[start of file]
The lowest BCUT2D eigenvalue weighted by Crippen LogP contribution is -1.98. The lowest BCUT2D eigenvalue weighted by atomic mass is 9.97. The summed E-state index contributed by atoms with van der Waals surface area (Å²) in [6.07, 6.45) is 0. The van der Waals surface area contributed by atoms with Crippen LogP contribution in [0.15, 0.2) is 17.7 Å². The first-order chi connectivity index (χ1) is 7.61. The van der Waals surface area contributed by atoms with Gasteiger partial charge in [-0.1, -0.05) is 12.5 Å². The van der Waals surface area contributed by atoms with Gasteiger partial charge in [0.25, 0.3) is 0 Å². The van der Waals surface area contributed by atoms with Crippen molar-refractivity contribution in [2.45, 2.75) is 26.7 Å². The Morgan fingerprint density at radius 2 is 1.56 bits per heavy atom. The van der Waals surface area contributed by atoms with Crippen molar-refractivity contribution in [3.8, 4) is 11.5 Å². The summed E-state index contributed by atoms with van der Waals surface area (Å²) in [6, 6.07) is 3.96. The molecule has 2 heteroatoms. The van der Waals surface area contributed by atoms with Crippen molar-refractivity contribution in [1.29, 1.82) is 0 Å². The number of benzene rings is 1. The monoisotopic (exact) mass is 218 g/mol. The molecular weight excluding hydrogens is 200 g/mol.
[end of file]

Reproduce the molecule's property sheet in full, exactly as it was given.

The lowest BCUT2D eigenvalue weighted by Crippen LogP contribution is -1.98. The lowest BCUT2D eigenvalue weighted by atomic mass is 9.97. The summed E-state index contributed by atoms with van der Waals surface area (Å²) in [6.07, 6.45) is 0. The van der Waals surface area contributed by atoms with Crippen LogP contribution in [0.15, 0.2) is 17.7 Å². The first-order chi connectivity index (χ1) is 7.61. The van der Waals surface area contributed by atoms with Gasteiger partial charge in [-0.1, -0.05) is 12.5 Å². The van der Waals surface area contributed by atoms with Gasteiger partial charge in [0.25, 0.3) is 0 Å². The van der Waals surface area contributed by atoms with Crippen molar-refractivity contribution in [2.45, 2.75) is 26.7 Å². The Morgan fingerprint density at radius 2 is 1.56 bits per heavy atom. The van der Waals surface area contributed by atoms with Crippen molar-refractivity contribution in [3.8, 4) is 11.5 Å². The summed E-state index contributed by atoms with van der Waals surface area (Å²) in [6, 6.07) is 3.96. The molecule has 2 heteroatoms. The van der Waals surface area contributed by atoms with Crippen molar-refractivity contribution in [1.29, 1.82) is 0 Å². The number of benzene rings is 1. The monoisotopic (exact) mass is 218 g/mol. The molecular weight excluding hydrogens is 200 g/mol.